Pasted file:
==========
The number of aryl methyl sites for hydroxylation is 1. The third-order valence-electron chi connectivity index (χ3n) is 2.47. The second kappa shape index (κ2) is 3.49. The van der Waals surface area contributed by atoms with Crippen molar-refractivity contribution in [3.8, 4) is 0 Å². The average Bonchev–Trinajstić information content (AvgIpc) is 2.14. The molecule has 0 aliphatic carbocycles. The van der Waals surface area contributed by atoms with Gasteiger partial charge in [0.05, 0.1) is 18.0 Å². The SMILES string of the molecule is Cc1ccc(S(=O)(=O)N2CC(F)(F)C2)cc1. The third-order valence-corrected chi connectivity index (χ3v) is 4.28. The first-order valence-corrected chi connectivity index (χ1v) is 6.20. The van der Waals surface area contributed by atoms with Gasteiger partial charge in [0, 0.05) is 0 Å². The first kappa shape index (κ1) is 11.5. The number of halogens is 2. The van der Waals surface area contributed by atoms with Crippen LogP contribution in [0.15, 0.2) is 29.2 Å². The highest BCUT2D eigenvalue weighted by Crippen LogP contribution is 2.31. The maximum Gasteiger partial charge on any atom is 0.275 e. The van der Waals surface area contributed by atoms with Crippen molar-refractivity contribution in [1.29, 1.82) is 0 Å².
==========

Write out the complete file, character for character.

The number of aryl methyl sites for hydroxylation is 1. The third-order valence-electron chi connectivity index (χ3n) is 2.47. The second kappa shape index (κ2) is 3.49. The van der Waals surface area contributed by atoms with Crippen molar-refractivity contribution in [3.8, 4) is 0 Å². The average Bonchev–Trinajstić information content (AvgIpc) is 2.14. The molecule has 0 aliphatic carbocycles. The van der Waals surface area contributed by atoms with Gasteiger partial charge in [0.05, 0.1) is 18.0 Å². The SMILES string of the molecule is Cc1ccc(S(=O)(=O)N2CC(F)(F)C2)cc1. The third-order valence-corrected chi connectivity index (χ3v) is 4.28. The first-order valence-corrected chi connectivity index (χ1v) is 6.20. The van der Waals surface area contributed by atoms with Gasteiger partial charge in [0, 0.05) is 0 Å². The first kappa shape index (κ1) is 11.5. The number of halogens is 2. The van der Waals surface area contributed by atoms with Crippen LogP contribution in [0.15, 0.2) is 29.2 Å². The highest BCUT2D eigenvalue weighted by Crippen LogP contribution is 2.31. The maximum Gasteiger partial charge on any atom is 0.275 e. The van der Waals surface area contributed by atoms with Crippen molar-refractivity contribution in [1.29, 1.82) is 0 Å².